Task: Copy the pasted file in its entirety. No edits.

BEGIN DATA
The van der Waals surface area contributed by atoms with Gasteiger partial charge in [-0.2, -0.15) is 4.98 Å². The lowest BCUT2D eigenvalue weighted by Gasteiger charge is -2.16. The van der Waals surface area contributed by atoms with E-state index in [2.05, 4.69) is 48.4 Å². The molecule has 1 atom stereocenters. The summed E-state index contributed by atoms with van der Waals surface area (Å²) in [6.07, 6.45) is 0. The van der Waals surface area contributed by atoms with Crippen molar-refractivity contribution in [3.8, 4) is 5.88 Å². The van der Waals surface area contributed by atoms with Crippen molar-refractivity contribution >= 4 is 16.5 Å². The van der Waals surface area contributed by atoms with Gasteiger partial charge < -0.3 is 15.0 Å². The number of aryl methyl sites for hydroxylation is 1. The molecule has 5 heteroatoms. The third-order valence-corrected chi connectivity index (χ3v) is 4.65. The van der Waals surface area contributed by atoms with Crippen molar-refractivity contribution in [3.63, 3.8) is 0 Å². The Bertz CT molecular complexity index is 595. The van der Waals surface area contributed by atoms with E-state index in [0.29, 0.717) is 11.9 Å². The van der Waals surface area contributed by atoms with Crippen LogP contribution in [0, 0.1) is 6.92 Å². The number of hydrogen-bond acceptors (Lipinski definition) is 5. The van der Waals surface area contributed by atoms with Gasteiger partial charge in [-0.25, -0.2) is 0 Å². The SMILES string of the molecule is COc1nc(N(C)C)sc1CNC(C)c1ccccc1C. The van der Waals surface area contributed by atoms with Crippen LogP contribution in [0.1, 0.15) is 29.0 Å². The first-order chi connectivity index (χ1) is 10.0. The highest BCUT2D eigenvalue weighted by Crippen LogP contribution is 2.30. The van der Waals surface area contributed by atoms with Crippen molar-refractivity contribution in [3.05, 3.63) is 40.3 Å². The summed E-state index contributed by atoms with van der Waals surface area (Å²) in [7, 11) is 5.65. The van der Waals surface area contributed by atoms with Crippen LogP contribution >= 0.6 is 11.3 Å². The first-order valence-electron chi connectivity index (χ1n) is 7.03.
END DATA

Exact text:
The van der Waals surface area contributed by atoms with Gasteiger partial charge in [-0.2, -0.15) is 4.98 Å². The lowest BCUT2D eigenvalue weighted by Gasteiger charge is -2.16. The van der Waals surface area contributed by atoms with E-state index in [2.05, 4.69) is 48.4 Å². The molecule has 1 atom stereocenters. The summed E-state index contributed by atoms with van der Waals surface area (Å²) in [6.07, 6.45) is 0. The van der Waals surface area contributed by atoms with Crippen molar-refractivity contribution in [3.8, 4) is 5.88 Å². The van der Waals surface area contributed by atoms with Crippen molar-refractivity contribution >= 4 is 16.5 Å². The van der Waals surface area contributed by atoms with Gasteiger partial charge < -0.3 is 15.0 Å². The number of aryl methyl sites for hydroxylation is 1. The molecule has 5 heteroatoms. The third-order valence-corrected chi connectivity index (χ3v) is 4.65. The van der Waals surface area contributed by atoms with Crippen molar-refractivity contribution in [3.63, 3.8) is 0 Å². The Bertz CT molecular complexity index is 595. The van der Waals surface area contributed by atoms with E-state index in [0.29, 0.717) is 11.9 Å². The van der Waals surface area contributed by atoms with Crippen LogP contribution in [0, 0.1) is 6.92 Å². The number of hydrogen-bond acceptors (Lipinski definition) is 5. The van der Waals surface area contributed by atoms with Gasteiger partial charge in [-0.25, -0.2) is 0 Å². The SMILES string of the molecule is COc1nc(N(C)C)sc1CNC(C)c1ccccc1C. The van der Waals surface area contributed by atoms with Crippen LogP contribution in [0.1, 0.15) is 29.0 Å². The first-order chi connectivity index (χ1) is 10.0. The highest BCUT2D eigenvalue weighted by Crippen LogP contribution is 2.30. The van der Waals surface area contributed by atoms with Crippen molar-refractivity contribution in [3.05, 3.63) is 40.3 Å². The summed E-state index contributed by atoms with van der Waals surface area (Å²) in [7, 11) is 5.65. The van der Waals surface area contributed by atoms with Crippen LogP contribution >= 0.6 is 11.3 Å². The first-order valence-electron chi connectivity index (χ1n) is 7.03.